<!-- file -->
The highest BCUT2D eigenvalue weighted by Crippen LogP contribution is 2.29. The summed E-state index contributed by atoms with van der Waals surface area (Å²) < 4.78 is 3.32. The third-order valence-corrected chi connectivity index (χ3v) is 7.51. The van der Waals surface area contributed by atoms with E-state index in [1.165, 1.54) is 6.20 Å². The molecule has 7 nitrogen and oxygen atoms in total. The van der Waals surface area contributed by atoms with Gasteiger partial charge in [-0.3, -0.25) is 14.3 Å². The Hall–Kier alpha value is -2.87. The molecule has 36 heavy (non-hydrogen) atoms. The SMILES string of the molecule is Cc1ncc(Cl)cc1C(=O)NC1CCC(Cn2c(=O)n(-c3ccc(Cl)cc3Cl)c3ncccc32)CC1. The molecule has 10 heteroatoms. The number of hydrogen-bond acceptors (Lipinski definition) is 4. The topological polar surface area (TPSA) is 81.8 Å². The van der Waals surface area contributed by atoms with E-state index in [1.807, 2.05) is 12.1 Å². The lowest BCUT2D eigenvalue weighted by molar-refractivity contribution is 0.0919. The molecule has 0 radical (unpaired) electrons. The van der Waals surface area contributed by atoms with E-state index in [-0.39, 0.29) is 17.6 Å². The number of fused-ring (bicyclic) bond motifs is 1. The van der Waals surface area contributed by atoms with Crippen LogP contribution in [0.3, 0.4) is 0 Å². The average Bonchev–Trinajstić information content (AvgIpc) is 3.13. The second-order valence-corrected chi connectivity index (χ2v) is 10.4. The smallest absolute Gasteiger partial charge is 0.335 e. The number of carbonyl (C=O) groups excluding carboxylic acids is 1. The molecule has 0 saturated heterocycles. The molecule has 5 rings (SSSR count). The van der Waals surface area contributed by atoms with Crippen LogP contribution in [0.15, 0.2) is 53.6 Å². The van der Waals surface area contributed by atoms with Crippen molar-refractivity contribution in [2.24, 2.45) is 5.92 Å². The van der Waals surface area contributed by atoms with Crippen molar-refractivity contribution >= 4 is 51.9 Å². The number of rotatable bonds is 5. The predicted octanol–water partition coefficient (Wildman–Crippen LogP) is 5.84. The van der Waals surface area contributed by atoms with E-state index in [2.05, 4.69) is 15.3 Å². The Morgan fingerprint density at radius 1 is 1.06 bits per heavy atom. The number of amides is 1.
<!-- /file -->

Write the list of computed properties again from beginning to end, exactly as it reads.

The highest BCUT2D eigenvalue weighted by Crippen LogP contribution is 2.29. The summed E-state index contributed by atoms with van der Waals surface area (Å²) < 4.78 is 3.32. The third-order valence-corrected chi connectivity index (χ3v) is 7.51. The van der Waals surface area contributed by atoms with E-state index in [1.165, 1.54) is 6.20 Å². The molecule has 7 nitrogen and oxygen atoms in total. The van der Waals surface area contributed by atoms with Gasteiger partial charge in [-0.3, -0.25) is 14.3 Å². The Hall–Kier alpha value is -2.87. The molecule has 36 heavy (non-hydrogen) atoms. The SMILES string of the molecule is Cc1ncc(Cl)cc1C(=O)NC1CCC(Cn2c(=O)n(-c3ccc(Cl)cc3Cl)c3ncccc32)CC1. The molecule has 10 heteroatoms. The number of hydrogen-bond acceptors (Lipinski definition) is 4. The topological polar surface area (TPSA) is 81.8 Å². The van der Waals surface area contributed by atoms with E-state index in [1.807, 2.05) is 12.1 Å². The lowest BCUT2D eigenvalue weighted by molar-refractivity contribution is 0.0919. The molecule has 0 radical (unpaired) electrons. The van der Waals surface area contributed by atoms with E-state index in [-0.39, 0.29) is 17.6 Å². The number of fused-ring (bicyclic) bond motifs is 1. The van der Waals surface area contributed by atoms with Crippen LogP contribution in [0.3, 0.4) is 0 Å². The average Bonchev–Trinajstić information content (AvgIpc) is 3.13. The second-order valence-corrected chi connectivity index (χ2v) is 10.4. The smallest absolute Gasteiger partial charge is 0.335 e. The number of carbonyl (C=O) groups excluding carboxylic acids is 1. The molecule has 0 saturated heterocycles. The molecule has 5 rings (SSSR count). The van der Waals surface area contributed by atoms with Crippen LogP contribution in [0.15, 0.2) is 53.6 Å². The van der Waals surface area contributed by atoms with Crippen molar-refractivity contribution in [2.24, 2.45) is 5.92 Å². The van der Waals surface area contributed by atoms with Crippen molar-refractivity contribution >= 4 is 51.9 Å². The number of rotatable bonds is 5. The predicted octanol–water partition coefficient (Wildman–Crippen LogP) is 5.84. The van der Waals surface area contributed by atoms with E-state index in [2.05, 4.69) is 15.3 Å². The Morgan fingerprint density at radius 1 is 1.06 bits per heavy atom. The number of amides is 1.